Review: Imagine Me (Shatter Me #6)

Title: Imagine Me (Shatter Me #6)
Author: Tahereh Mafi
Genre: Young Adult, Fantasy
Publisher: HarperCollins
Source: Purchased
Format: Hardcover
Release Date: March 31, 2020
Rating: ★★★★


Goodreads Synopsis:

The explosive finale to the New York Times and USA Today bestselling Shatter Me series.

Juliette Ferrars.

Ella Sommers.

Which is the truth and which is the lie?

Now that Ella knows who Juliette is and what she was created for, things have only become more complicated. As she struggles to understand the past that haunts her and looks to a future more uncertain than ever, the lines between right and wrong—between Ella and Juliette—blur. And with old enemies looming, her destiny may not be her own to control.

The day of reckoning for the Reestablishment is coming. But she may not get to choose what side she fights on.


Ella and her friends continue their battle against the Reestablishment in this story. It starts with an attack by her sister, Emmaline. I can’t give too much away without spoiling the story, but there were some epic battles throughout this book.

I’m so surprised at how my feelings towards characters have changed throughout the series. Ones who I loved at the beginning, I couldn’t stand at the end. At the same time, ones that I was suspicious of in the first book became my favourites by the end of the series. There was a lot of character development and change throughout the series.

I was satisfied with how the book ended, but I really want more information. There was a long epilogue that takes place after everything has happened, but it left me with a bunch of questions. There were some gaps in the time between the final battle and the epilogue, and I’d love to know what happened during that time. There was also one of the original characters who I think deserved more space to tell their story at the end of the book.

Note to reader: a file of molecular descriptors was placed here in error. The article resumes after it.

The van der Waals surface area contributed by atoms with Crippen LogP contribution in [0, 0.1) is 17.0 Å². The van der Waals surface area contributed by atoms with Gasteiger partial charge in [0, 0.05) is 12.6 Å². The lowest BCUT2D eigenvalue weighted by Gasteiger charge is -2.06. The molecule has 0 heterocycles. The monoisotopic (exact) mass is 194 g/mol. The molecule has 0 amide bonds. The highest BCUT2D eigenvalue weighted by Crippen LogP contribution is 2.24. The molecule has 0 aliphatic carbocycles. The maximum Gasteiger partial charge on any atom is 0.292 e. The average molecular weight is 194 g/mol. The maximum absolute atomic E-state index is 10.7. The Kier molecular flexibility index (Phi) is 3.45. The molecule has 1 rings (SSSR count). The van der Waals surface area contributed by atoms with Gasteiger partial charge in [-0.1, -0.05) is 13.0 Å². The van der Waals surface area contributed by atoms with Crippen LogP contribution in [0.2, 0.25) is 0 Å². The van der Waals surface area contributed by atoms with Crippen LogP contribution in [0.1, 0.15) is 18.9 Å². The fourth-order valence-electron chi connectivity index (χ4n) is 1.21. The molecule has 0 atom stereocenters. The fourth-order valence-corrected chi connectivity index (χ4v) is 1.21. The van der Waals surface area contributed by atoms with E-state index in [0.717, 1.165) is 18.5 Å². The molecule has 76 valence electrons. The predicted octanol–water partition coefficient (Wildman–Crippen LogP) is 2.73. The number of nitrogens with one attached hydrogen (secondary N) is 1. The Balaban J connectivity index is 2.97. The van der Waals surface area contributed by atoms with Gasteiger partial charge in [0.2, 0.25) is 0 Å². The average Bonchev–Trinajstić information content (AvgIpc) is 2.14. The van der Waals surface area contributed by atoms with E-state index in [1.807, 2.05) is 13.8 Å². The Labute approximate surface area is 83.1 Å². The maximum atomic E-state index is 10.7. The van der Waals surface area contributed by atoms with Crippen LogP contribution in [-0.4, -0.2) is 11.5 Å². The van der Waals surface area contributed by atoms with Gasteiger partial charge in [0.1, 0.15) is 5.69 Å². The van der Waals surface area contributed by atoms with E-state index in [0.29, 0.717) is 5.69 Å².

I really enjoyed this book and this series. I hope we can one day revisit these characters!

What to read next:

An Ember in the Ashes by Sabaa Tahir

The Unbecoming of Mara Dyer by Michelle Hodkin

Have you read Imagine Me? What did you think of it?


Top 5 Saturday – Series to Read While in Quarantine

This is a weekly meme hosted Devouring Books. This week’s prompt is Books to Read While in Quarantine, so I decided to list my favourite series to binge read. Here’s my list:

1. Harry Potter by J.K. Rowling

2. Shatter Me by Tahereh Mafi

3. Red Queen by Victoria Aveyard

4. The Lunar Chronicles by Marissa Meyer

5. The Folk of the Air by Holly Black

(All book covers from Goodreads)

If you’d like to do this list too, consider yourself tagged!

Did you make a Top 5 Saturday list?

Review: In Five Years

Title: In Five Years
Author: Rebecca Serle
Genre: Fiction, Contemporary, Romance
Publisher: Simon and Schuster Canda
Source: Publisher via NetGalley
Format: Ebook
Release Date: March 10, 2020
Rating: ★★★★★


Goodreads Synopsis:

Where do you see yourself in five years?

When Type-A Manhattan lawyer Dannie Cohan is asked this question at the most important interview of her career, she has a meticulously crafted answer at the ready. Later, after nailing her interview and accepting her boyfriend’s marriage proposal, Dannie goes to sleep knowing she is right on track to achieve her five-year plan.

But when she wakes up, she’s suddenly in a different apartment, with a different ring on her finger, and beside a very different man. The television news is on in the background, and she can just make out the scrolling date. It’s the same night—December 15—but 2025, five years in the future.